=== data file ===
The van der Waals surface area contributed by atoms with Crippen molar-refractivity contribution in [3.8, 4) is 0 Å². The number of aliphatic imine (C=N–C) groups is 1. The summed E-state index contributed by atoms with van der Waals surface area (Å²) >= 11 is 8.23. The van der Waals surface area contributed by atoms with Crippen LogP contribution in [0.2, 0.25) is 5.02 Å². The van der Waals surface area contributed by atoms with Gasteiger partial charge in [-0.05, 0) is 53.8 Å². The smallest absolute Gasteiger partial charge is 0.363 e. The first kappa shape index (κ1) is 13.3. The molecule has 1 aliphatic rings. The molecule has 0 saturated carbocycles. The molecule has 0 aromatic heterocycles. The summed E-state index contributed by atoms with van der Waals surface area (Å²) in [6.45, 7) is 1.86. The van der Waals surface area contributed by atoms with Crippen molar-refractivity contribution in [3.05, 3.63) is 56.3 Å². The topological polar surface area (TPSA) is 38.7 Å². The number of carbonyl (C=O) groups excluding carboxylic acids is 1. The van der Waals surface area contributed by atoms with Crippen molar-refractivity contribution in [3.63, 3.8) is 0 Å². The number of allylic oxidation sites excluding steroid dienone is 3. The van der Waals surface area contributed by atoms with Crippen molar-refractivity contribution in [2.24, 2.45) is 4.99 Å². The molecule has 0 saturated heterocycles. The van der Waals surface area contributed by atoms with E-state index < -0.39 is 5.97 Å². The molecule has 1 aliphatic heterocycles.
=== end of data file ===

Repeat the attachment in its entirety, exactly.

The van der Waals surface area contributed by atoms with Crippen molar-refractivity contribution in [3.8, 4) is 0 Å². The number of aliphatic imine (C=N–C) groups is 1. The summed E-state index contributed by atoms with van der Waals surface area (Å²) >= 11 is 8.23. The van der Waals surface area contributed by atoms with Crippen LogP contribution in [0.2, 0.25) is 5.02 Å². The van der Waals surface area contributed by atoms with Gasteiger partial charge in [-0.05, 0) is 53.8 Å². The smallest absolute Gasteiger partial charge is 0.363 e. The first kappa shape index (κ1) is 13.3. The molecule has 1 aliphatic rings. The molecule has 0 saturated carbocycles. The molecule has 0 aromatic heterocycles. The summed E-state index contributed by atoms with van der Waals surface area (Å²) in [6.45, 7) is 1.86. The van der Waals surface area contributed by atoms with Crippen molar-refractivity contribution in [3.05, 3.63) is 56.3 Å². The topological polar surface area (TPSA) is 38.7 Å². The number of carbonyl (C=O) groups excluding carboxylic acids is 1. The van der Waals surface area contributed by atoms with Crippen molar-refractivity contribution in [3.63, 3.8) is 0 Å². The number of allylic oxidation sites excluding steroid dienone is 3. The van der Waals surface area contributed by atoms with Crippen molar-refractivity contribution in [2.24, 2.45) is 4.99 Å². The molecule has 0 saturated heterocycles. The van der Waals surface area contributed by atoms with E-state index < -0.39 is 5.97 Å². The molecule has 1 aliphatic heterocycles.